Seismic Needed For Informed Atlantic Offshore Discussion

November 1, 2017


We’ve applauded the administration’s decision to focus on the strategic importance of offshore U.S. energy by launching work on a new five-year offshore oil and natural gas leasing program – with a first draft expected by the end of the year. We’ve also urged federal officials to craft a leasing program that’s as robust as possible, recognizing that long lead times put a premium on wise decision-making today that will support America’s energy future.

A sensible, safe and forward-looking offshore energy strategy – one that acknowledges that keeping 94 percent of federal offshore acreage off limits to responsible development risks U.S. energy security – underscores the need for reliable scientific data to establish the size and location of offshore oil and natural gas reserves, through safe seismic testing. Every other discussion about where offshore development may occur in the years ahead is premature until the resource base is known.

In this context, a recent claim that U.S. military priorities and offshore energy development in the Atlantic Ocean are mostly incompatible is just plain silly. Take a look at this Defense Department map, from a 2015 DoD assessment:



There’s a whole lot of ocean out there that could be safely developed for oil and natural gas – even under a two-year-old assessment conducted under a previous administration. According to the map above, the vast majority of the Mid- and South-Atlantic planning could be developed for oil and natural gas, including virtually all the areas off the coasts of North Carolina and South Carolina.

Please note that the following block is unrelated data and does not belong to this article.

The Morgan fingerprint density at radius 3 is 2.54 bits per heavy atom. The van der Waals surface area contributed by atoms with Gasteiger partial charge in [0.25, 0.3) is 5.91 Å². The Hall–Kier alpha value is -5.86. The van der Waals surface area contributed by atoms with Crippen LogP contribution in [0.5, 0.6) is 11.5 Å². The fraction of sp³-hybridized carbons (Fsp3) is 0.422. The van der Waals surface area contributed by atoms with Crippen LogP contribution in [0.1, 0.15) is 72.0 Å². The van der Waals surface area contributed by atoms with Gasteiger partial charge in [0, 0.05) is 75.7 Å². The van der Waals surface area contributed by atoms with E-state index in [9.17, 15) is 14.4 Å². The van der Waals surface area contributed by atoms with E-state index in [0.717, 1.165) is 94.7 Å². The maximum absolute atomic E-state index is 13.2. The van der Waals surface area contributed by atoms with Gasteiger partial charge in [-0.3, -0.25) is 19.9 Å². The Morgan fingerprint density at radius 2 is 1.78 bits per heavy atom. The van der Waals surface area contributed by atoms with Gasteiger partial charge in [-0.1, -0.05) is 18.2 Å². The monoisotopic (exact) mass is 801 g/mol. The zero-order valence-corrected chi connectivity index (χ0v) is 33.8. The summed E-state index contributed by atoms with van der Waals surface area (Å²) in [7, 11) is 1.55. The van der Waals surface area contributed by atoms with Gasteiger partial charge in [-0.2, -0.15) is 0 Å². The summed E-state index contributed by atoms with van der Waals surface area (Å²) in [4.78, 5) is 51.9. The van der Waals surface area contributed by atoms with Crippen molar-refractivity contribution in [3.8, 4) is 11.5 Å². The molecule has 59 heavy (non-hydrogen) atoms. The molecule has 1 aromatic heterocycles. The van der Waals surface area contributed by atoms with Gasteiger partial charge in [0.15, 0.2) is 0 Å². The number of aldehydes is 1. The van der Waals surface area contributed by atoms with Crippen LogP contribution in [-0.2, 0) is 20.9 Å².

Through decades of offshore activity on the outer continental shelf, industry has shown that oil and natural gas operations can coexist with other uses and users of the ocean, including the military. This is because the offshore oil and natural gas industry is high-tech, continually innovating and developing technologies to minimize surface presence and reduce potential conflicts with other ocean users. Industry doesn’t stand still but continues to evolve and improve, finding solutions over time to address any challenges.

More specifically, industry has worked cooperatively with the military’s needs in the Gulf of Mexico, respecting stipulations that require special accommodations to military operations and the military’s right to suspend operations and other measures. Bottom line: The Defense Department has complete control over where offshore drilling may occur relative to its bases and operational needs, and industry respects that.  

Overall, the 2015 DoD report states that nearly 97 percent of the Bureau of Ocean Energy Management’s eight planning areas included in the 2017-2022 leasing program draft would be fine for oil and natural gas development, either unrestricted or under site-specific stipulations.

But again, this is a discussion for later, once seismic testing has been conducted and everyone knows what they’re talking about.

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